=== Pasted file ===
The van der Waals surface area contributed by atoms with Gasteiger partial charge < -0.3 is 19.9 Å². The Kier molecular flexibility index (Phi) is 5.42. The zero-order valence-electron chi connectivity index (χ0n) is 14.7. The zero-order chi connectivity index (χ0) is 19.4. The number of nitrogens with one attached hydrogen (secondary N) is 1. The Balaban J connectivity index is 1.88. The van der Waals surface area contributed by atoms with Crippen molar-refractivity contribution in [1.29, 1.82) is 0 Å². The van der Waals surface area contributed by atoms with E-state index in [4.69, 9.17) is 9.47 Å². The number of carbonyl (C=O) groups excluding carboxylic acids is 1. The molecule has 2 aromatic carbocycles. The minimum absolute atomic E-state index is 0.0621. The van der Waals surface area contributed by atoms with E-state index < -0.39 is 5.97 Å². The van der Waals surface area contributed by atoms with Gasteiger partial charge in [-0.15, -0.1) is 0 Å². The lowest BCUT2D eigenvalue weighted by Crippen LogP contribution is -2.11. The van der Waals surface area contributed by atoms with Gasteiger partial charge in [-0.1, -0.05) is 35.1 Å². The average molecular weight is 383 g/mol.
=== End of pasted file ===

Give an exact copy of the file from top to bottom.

The van der Waals surface area contributed by atoms with Gasteiger partial charge < -0.3 is 19.9 Å². The Kier molecular flexibility index (Phi) is 5.42. The zero-order valence-electron chi connectivity index (χ0n) is 14.7. The zero-order chi connectivity index (χ0) is 19.4. The number of nitrogens with one attached hydrogen (secondary N) is 1. The Balaban J connectivity index is 1.88. The van der Waals surface area contributed by atoms with Crippen molar-refractivity contribution in [1.29, 1.82) is 0 Å². The van der Waals surface area contributed by atoms with E-state index in [4.69, 9.17) is 9.47 Å². The number of carbonyl (C=O) groups excluding carboxylic acids is 1. The molecule has 2 aromatic carbocycles. The minimum absolute atomic E-state index is 0.0621. The van der Waals surface area contributed by atoms with E-state index < -0.39 is 5.97 Å². The van der Waals surface area contributed by atoms with Gasteiger partial charge in [-0.15, -0.1) is 0 Å². The lowest BCUT2D eigenvalue weighted by Crippen LogP contribution is -2.11. The van der Waals surface area contributed by atoms with Gasteiger partial charge in [-0.1, -0.05) is 35.1 Å². The average molecular weight is 383 g/mol.